James D. Thurman, DOD: Officials Suspend
North Korea Nutrition Aid Over Planned Launch
March 29, 2012
Concerns that North Korea would
resume provocative behavior on the international stage in 2012 have
proven true, so the United States has suspended plans to provide
nutrition aid to the impoverished nation, senior defense officials told
“Our suspicions … were confirmed when North Korea announced on March 16
that it plans to conduct a missile launch between April 12th and 16,”
Peter R. Lavoy, acting assistant secretary of defense for Asian and
Pacific security affairs, told members of the House Armed Services
Committee. “This grand launch is highly provocative, because it
manifests North Korea's desire to test and expand its long-range missile
Army Gen. James D. Thurman, commander of U.S. Forces Korea, testified
alongside Lavoy in a hearing examining the security situation on the
After a series of U.S.-North Korean discussions in late February, the
North Korean government agreed to implement a moratorium on long-range
missile launches -- then announced plans for the launch just two weeks
later, Lavoy explained.
The United States had agreed during the February talks to provide
nutritional aid to North Korea. The World Food Program in November 2011
recommended targeted high-nutrition aid as critical to 3 million North
Koreans most at risk for starvation.
Lavoy and Thurman both confirmed the United States will not deliver the
planned nutrition aid.
“During those discussions, the United States made it very clear that a
satellite launch would be a deal-breaker,” Lavoy told the panel.
Both men said U.S. officials have worked to “delink” humanitarian aid
and political concerns, but defended the decision to suspend nutritional
“The fact that North Korea so brazenly violated commitments that it just
so recently agreed to … indicates that they're not reliable,” Lavoy
said. “We cannot expect them to meet … the commitments that they've
agreed to that are associated with the provision of nutritional
assistance to the needy population in their country.
“It's regrettable that the food aid is not moving forward,” he added.
“The North Korean population really needs nutritional assistance. And
we're prepared to provide that to North Korea.”
Thurman said officials are working closely with allies and other
partners in the region to try to discourage North Korea from launching
the missile. Meanwhile, the general added, “we have been forced to
suspend our activities to provide nutritional assistance to North
Lavoy said the threatened launch would be in direct violation of U.N.
Security Council resolutions 1718 and 1874, which prohibit North Korea
from conducting any launches that use ballistic missile technology.
The launch would involve a North Korean-made Kwangmyongsong-3
polar-orbiting Earth observation satellite to mark the 100th birthday of
late President Kim Il Sung, a spokesman for the Korean Committee for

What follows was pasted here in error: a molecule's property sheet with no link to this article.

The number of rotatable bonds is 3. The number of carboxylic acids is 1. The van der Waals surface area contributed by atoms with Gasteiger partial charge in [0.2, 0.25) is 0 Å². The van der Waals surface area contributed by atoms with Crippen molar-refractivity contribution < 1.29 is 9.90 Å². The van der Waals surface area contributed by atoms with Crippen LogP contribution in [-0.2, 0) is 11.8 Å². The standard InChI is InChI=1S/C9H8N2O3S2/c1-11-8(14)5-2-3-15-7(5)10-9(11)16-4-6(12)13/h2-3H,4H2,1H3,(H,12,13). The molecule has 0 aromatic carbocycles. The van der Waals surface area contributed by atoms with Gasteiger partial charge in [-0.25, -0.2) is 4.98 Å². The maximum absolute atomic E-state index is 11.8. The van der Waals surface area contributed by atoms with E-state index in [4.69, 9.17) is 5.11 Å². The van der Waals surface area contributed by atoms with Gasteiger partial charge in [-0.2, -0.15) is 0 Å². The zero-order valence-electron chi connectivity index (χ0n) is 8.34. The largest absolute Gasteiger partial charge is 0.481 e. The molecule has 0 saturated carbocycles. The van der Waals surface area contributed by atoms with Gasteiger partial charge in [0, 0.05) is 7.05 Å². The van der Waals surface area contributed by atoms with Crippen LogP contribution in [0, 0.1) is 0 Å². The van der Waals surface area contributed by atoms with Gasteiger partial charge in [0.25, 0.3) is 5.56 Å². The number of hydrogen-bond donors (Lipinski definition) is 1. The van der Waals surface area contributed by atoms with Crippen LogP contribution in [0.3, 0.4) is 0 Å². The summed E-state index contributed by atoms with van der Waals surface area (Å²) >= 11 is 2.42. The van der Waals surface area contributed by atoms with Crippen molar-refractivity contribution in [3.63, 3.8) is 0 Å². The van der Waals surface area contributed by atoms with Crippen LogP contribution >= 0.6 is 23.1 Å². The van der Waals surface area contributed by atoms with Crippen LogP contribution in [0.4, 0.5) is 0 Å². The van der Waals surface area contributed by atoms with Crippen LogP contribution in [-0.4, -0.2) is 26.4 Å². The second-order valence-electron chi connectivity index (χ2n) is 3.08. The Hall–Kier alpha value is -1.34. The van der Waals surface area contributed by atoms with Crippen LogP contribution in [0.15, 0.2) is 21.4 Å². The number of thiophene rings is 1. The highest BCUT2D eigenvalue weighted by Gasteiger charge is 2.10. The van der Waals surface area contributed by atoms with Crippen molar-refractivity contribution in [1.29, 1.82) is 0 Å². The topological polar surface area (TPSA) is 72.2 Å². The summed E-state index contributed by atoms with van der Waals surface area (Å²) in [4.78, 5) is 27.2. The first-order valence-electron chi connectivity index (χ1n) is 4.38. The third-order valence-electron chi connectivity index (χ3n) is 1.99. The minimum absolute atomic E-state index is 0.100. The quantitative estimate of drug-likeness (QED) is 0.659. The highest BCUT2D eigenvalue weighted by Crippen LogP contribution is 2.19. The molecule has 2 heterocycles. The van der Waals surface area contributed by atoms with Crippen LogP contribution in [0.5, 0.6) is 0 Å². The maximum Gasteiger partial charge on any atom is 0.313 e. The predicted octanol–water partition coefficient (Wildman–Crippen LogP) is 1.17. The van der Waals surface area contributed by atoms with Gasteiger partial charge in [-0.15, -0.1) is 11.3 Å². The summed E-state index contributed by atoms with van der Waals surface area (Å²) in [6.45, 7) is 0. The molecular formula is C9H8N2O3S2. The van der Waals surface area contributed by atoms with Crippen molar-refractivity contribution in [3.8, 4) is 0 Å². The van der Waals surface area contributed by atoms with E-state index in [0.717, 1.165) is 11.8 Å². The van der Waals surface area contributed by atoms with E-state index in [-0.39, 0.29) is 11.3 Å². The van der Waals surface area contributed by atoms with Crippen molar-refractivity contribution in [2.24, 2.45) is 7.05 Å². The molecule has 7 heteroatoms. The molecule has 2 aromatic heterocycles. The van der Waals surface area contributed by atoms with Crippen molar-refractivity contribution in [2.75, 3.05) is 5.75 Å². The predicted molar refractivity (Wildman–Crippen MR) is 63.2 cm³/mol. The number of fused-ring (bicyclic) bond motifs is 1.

Space Technology said in a statement.
The late president’s birthday is April 15.
Lavoy said North Korea’s authoritarian government, founded by Kim Il
Sung and subsequently led by Kim Jong Il and Kim Jong Un -- his son and
grandson, respectively -- seeks to provoke other nations militarily as a
means of demonstrating power to its people.
“Political successions are extraordinarily difficult when you don't have
a representative government, which is the case there, of course,” he
noted. Kim Jong Un took power after his father’s death in December.
“What we're seeing now and what we anticipate is provocative behavior,
because, unfortunately, this seems to be the only way that the North
Korean regime can try to demonstrate its bona fides to a population that
is suffering terribly,” Lavoy added.
Thurman said North Korea’s “military first” policy diverts national
resources away from food and essential services to the people.
“They maintain the fourth-largest conventional military force in the
world, the world's largest special operating force, and significant
long-range artillery capabilities,” the general said. “Over 70 percent
of their combat powers are arrayed within 90 miles of the demilitarized
Korea, home to some 28,500 forward-based U.S. troops, is “a vibrant
democracy, economic success and global security partner, currently
serving beside us in Afghanistan and off the Horn of Africa,” Thurman
“In stark contrast, one of the world's poorest, most closed and
most militarized countries, North Korea, lies less than 20 miles from
the northern districts of Seoul, a city of over 24 million people,” he
The United States and South Korea have for 60 years maintained a close
partnership aimed at deterring North Korean aggression and maintaining
stability on the peninsula, Thurman noted.
“We are prepared to defend the peninsula and can do that,” the general
said. “And we can repel any type of attack should the North Koreans
decide to do that.”